Restaurants tell story of Chinese Diaspora
BY KEVIN GRIFFIN
Whenever Cheuk Kwan travels, food is never far from his mind. What happens is that after a few days on the road, he can no longer take the usual fare of hamburgers, pizza and pasta. He starts craving Chinese comfort food: rice, bok choy, and steamed fish with ginger and scallions, his favourite dish.
While backpacking in Istanbul, Kwan had one of his cravings. He managed to get the food he needed at the China Restaurant, the city’s only Chinese restaurant, although he admits the meal was simply “okay.” What really stuck in his mind was an anecdote: his guidebook said the owner walked all the way from China to Turkey. Kwan thought it was probably another one of those urban legends.
At the time, Kwan came up with the idea that it might be interesting to tell the story about the worldwide Chinese diaspora through the stories of individual restaurant owners. The initial connection between Kwan’s stomach and his brain occurred in 1976 but it wasn’t until 1999, after a career as a systems engineer and a return to school to study film at New York University, that he was able to pursue his idea in earnest.
He went back to Istanbul to find out about the China Restaurant. Kwan discovered the guidebook’s information was at least partially true. The widow of the owner said that she and her husband, Wang Zhengshan, a Nationalist governor of Xinjiang, walked out of China to Pakistan to avoid the wrath of Mao Zedong and his Communist comrades in the 1949 revolution. Kwan also discovered that the couple was ethnic Chinese whose ancestors had converted to Islam.
That initial meal in Istanbul eventually led Kwan searching the world for stories of family-run Chinese restaurants. Kwan, who calls Toronto home, has now finished shooting 15 half-hour episodes called Chinese Restaurants. Three installments of the series will be shown Wednesday and Thursday at Pacific Cinémathèque: Three Continents, which will have its Vancouver premiere, and two earlier installments, Song of the Exile and On the Islands. Kwan and cinematographer Kwoi Gin will be at the screenings on both evenings.
In Three Continents, Kwan lands at Le Jade restaurant in the coastal community of Tamatave, Madagascar. Since the first Chinese immigrants arrived on the island off the eastern coast of Africa in the 19th century, the country has grown so multicultural that soupe chinoise — a variation of wonton soup — has become a national dish.
Kwan discovers the woman who runs the restaurant is a third-generation Chinese Malagasy who has never been to Hong Kong, China or Taiwan. But by reading cookbooks she has managed to create memorable Chinese dishes. In fact, Kwan said her seafood dishes were the best he had on his journeys to Chinese restaurants around the world.
But Kwan doesn’t just visit the restaurant and interview the owners and their children. He uses the story of Le Jade restaurant to speculate about the seven naval expeditions of 15th-century seafarers under the Ming dynasty who traded with the Arabs. Did they, Kwan asks, also visit and perhaps settle on Madagascar on their journeys to east Africa?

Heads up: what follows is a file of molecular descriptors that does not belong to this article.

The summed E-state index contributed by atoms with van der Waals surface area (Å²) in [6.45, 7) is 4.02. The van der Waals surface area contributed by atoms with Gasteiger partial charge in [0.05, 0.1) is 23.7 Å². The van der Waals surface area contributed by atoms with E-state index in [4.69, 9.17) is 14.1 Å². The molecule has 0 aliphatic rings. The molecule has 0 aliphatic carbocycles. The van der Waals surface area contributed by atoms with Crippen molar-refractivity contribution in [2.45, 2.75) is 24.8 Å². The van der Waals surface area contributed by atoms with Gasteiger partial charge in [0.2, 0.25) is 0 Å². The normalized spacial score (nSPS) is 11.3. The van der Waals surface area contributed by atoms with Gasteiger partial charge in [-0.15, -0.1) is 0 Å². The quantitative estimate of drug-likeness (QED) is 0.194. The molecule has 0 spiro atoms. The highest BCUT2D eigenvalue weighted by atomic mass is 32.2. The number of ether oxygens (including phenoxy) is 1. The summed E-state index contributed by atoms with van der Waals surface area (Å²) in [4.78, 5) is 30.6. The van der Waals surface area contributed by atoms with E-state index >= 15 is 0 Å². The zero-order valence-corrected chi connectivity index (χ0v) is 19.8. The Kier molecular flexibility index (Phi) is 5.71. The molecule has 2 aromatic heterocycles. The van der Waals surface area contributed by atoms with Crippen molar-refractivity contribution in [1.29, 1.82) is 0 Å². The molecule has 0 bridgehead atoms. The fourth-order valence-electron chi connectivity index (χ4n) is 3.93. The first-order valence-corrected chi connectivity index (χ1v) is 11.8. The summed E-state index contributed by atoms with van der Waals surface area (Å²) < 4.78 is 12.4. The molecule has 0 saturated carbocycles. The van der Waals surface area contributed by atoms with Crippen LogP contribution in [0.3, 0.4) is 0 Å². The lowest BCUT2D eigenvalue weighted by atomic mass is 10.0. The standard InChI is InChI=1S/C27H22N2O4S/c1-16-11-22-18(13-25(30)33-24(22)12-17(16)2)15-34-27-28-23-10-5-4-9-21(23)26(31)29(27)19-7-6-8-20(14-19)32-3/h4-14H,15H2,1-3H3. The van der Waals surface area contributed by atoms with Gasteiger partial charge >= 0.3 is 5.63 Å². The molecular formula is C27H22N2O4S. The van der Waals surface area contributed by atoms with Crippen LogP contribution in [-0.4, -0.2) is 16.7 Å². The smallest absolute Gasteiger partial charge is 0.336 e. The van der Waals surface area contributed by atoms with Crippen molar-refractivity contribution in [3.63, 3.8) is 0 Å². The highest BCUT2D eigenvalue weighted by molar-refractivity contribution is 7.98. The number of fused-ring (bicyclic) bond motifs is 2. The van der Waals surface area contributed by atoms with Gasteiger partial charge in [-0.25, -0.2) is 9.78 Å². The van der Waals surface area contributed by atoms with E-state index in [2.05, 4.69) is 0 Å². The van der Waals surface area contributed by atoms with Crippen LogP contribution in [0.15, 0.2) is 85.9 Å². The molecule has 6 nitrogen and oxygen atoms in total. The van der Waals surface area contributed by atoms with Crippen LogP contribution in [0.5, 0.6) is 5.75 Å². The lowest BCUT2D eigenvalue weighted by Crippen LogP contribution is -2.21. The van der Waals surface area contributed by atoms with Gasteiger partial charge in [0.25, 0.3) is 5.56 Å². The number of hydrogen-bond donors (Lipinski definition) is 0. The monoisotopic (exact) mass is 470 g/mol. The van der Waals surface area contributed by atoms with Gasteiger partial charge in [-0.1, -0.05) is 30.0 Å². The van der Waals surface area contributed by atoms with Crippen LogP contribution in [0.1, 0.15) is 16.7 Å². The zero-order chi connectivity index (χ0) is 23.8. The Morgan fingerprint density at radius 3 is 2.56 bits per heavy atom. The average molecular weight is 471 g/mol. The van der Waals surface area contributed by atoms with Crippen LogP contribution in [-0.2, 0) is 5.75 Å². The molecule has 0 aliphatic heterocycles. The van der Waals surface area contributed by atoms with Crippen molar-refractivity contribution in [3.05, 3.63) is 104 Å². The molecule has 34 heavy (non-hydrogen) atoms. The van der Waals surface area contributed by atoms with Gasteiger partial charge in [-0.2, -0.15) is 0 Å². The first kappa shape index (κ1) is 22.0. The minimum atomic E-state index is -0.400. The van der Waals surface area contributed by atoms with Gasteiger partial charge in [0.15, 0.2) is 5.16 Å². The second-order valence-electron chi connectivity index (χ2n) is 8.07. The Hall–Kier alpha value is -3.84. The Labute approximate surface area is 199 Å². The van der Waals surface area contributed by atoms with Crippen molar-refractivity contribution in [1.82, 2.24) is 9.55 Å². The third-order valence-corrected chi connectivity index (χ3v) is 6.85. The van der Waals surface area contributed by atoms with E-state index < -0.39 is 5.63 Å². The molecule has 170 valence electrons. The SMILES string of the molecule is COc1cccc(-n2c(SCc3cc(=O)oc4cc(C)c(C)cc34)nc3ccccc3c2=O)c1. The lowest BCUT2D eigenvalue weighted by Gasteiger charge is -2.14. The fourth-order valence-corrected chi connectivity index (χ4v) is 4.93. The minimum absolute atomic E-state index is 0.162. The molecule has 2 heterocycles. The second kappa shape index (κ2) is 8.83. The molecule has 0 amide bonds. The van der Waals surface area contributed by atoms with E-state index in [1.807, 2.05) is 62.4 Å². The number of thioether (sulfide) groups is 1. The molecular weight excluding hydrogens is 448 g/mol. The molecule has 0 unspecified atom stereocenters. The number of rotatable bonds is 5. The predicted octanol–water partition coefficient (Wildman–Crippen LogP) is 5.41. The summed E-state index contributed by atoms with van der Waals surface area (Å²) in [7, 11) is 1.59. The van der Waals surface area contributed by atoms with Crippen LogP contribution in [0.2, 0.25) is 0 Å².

The most moving profile in Three Continents is of “Noisy Jim” from Outlook, Sask. Even though he sold his New Outlook Restaurant years before, Kwan filmed Jim Kook showing up at the restaurant and pouring coffee at 6 a.m. for his loyal customers — just as he did for more than 30 years as the owner. He became such an icon in Outlook; regular customers would sometimes open up the restaurant themselves, cook their own bacon and eggs and then leave the money on the counter.
Chinese restaurants, as Kwan points out, are as common as grain elevators on the Prairies: almost every town of any size has one. Using Noisy Jim as a starting point, Kwan recounts the kind of discrimination Chinese immigrants had to endure after arriving in Canada in the 19th century to build the CPR.
When Kook died in 2002, Kwan traveled to Outlook for the funeral, which appeared to attract almost everyone in town. Kwan also caught Kook’s hearse making his final trip past his beloved restaurant.
Kwan, now 54, said during the past five years, he’s managed to film about three restaurants a year on a budget of about $300,000, paid for by an inheritance and money saved up from a stint working in Saudi Arabia in the 1980s. His goal is to package and sell the series for television.
Kwan, who speaks Cantonese, Mandarin, Japanese and French, said that living in Toronto has been an asset in researching his series. He said cities such as Toronto — and Vancouver — have large numbers of what he describes as secondary immigrants: overseas Chinese who may have lived in countries such as South Africa, Mauritius and Trinidad and Tobago for a generation or more. He uses these secondary migrants for contacts in the various countries so that when he visits, he has a ready-made welcome.
Oddly enough, he said, while the series has been well received in North America, the response in Hong Kong, Taiwan and Mainland China is much different. They see overseas Chinese such as Kwan as foreigners rather than a part of a global Chinese community.
The Vancouver Sun, Monday, May 2, 2005, Arts and Life Section